‘We’ve been burgled,’ said Mummy, in this odd, new voice. There were lots of records on the lawn. Only a few of them were broken. The couple looked at Mummy in a very strange way and then moved off down the road like two tortoises.

Kitten didn’t say anything. She didn’t like to be drawn into grown up arguments. Mummy strapped the girls in very carefully and she gave them both another kiss that smelt of medicine.

Mummy revved up the Volvo, so it sounded like a cross dinosaur. ‘Let’s go to the park then,’ she said in her trying to be normal voice. She wrenched the steering wheel to the right, the car drove up over the lawn, which was a real surprise, and then over the records. They made an enormous crunch, crunch, crunch — like a hungry giant eating vinyl biscuits. The car made an odd scrunch-clunk coming off the end of the lawn onto the road. Then Mummy drove properly into the road, and did the right turn, to the park. She drove quite slowly and muttered.

‘I think the iPod is much nicer for music than those scratchy, old records,’ Mummy said. ‘We could go to Sir Bouncealots later, after the park.’ That was full of ball-pools you could jump into and rainbow slides to go down and the radio on loud. Kitten didn’t like the big boys who charged around, but it could be fun with the little kids. Sasha liked it.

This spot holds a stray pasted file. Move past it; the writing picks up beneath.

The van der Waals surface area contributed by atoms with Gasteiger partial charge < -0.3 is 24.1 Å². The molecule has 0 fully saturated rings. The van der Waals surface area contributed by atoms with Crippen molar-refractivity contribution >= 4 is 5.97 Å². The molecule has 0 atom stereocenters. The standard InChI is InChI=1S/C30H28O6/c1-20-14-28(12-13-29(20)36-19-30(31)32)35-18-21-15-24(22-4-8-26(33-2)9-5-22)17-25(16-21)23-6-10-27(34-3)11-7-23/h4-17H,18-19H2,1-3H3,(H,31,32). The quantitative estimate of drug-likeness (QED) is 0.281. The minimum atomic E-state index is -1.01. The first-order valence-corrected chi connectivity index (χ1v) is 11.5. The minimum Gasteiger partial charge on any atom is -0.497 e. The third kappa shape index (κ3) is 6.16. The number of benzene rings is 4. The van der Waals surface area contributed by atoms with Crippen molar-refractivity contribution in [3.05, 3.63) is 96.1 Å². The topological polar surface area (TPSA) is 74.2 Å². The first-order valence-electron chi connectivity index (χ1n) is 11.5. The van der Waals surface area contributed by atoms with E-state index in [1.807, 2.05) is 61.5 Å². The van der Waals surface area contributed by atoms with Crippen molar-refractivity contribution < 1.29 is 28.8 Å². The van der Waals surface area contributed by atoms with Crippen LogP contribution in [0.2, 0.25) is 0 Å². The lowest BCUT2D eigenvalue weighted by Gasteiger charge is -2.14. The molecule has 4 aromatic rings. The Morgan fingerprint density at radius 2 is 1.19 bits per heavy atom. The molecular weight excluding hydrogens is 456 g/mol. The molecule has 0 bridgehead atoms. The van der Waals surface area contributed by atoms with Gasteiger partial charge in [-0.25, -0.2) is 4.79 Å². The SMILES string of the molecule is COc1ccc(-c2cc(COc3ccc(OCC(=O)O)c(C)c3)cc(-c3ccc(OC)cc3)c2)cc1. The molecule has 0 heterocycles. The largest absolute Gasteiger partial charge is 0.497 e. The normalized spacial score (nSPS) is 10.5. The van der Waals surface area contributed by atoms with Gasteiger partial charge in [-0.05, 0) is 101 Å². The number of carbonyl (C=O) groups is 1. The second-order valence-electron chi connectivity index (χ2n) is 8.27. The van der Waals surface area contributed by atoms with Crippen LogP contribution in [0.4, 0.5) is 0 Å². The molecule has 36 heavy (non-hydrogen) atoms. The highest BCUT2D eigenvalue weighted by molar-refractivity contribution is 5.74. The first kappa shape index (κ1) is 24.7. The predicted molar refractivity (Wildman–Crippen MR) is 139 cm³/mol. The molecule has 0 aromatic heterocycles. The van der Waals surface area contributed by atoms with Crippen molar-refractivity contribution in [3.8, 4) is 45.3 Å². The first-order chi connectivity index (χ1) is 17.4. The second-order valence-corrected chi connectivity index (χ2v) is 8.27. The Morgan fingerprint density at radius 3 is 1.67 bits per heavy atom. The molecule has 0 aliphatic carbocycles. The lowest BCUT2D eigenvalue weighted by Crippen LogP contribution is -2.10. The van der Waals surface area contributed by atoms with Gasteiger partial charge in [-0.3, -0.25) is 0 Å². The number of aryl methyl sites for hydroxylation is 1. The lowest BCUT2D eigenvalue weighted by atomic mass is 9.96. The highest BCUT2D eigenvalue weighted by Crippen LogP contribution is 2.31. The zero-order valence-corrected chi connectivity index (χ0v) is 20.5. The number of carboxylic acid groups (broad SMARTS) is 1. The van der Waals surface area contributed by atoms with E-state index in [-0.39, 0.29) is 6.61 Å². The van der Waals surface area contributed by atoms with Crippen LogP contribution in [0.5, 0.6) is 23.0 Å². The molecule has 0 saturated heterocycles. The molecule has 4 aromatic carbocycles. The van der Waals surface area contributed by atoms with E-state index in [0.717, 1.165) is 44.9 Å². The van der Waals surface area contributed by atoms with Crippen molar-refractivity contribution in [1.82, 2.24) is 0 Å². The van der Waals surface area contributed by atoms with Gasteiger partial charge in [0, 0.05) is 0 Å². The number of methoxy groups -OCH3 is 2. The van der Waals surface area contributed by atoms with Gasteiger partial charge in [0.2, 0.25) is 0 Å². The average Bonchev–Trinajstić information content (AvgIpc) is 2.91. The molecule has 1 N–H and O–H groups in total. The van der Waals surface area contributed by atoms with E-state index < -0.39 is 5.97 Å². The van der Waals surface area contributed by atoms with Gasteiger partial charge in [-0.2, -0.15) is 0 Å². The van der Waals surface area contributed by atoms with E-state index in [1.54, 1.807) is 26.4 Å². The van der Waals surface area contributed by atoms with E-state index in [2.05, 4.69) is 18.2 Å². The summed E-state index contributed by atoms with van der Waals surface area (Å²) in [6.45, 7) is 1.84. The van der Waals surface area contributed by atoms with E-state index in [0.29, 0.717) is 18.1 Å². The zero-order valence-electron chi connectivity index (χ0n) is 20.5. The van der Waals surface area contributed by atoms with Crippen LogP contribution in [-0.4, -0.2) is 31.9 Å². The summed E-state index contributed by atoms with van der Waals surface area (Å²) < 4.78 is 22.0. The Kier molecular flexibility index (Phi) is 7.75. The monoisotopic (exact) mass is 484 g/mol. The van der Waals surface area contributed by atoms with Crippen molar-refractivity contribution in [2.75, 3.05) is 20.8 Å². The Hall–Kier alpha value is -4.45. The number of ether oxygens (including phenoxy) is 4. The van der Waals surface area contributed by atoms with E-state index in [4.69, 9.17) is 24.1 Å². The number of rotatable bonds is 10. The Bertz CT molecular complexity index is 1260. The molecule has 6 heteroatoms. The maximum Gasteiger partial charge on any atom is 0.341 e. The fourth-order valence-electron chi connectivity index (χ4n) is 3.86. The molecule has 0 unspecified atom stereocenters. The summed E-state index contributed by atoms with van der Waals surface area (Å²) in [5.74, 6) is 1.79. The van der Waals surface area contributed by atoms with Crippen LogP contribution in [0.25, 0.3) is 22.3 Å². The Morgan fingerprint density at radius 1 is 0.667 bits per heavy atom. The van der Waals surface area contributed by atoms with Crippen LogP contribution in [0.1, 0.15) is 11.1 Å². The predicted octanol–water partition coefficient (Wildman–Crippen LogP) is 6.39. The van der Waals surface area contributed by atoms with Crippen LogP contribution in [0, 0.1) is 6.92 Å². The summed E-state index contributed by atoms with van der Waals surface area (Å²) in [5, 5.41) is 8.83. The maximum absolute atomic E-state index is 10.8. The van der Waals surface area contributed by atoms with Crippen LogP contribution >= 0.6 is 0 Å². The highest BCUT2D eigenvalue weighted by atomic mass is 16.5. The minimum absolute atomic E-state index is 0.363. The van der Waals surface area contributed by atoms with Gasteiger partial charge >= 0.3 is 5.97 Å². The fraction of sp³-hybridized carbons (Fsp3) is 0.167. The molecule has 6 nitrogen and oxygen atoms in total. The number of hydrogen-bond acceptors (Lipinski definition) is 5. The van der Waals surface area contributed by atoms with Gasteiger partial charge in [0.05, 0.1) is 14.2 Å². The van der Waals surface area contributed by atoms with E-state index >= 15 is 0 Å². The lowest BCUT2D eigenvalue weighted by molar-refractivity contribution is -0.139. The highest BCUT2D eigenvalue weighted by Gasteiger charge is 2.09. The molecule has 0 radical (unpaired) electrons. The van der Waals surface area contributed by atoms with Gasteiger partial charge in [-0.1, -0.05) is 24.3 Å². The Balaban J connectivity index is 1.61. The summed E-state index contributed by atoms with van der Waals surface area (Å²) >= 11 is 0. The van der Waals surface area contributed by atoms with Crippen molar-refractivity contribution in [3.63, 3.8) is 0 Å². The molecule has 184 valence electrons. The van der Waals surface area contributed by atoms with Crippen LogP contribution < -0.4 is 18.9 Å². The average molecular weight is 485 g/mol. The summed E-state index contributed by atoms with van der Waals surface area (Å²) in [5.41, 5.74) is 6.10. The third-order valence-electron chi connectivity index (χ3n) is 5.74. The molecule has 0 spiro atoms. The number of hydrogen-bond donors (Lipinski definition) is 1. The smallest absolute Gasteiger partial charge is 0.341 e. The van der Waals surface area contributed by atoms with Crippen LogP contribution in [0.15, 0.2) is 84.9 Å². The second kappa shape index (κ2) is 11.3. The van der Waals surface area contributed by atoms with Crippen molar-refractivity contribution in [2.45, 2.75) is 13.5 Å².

The green water would give you tummy ache. They’d shut the playground for repairs. Later there’d be more people walking their dogs. It still felt very early and cold and the ducks were quite sleepy. Mummy asked Kitten to carry the bread while she trundled the push-chair along. Sasha and Kitten threw little bits and the ducks got quite enthusiastic. Sometimes, there were seagulls and geese, who were bullies and took the bread off the ducks. Daddy said bread was bad for ducks and he brought little bags of special seeds which wasn’t as much fun. On the other hand Daddy gave piggybacks and he did races and bought more ice-creams. He let Kitten roll down the hill once he had checked it for broken glass and dog-poo. When would Daddy be back? Auntie Jill always called him ‘little brother’ although he was lots taller.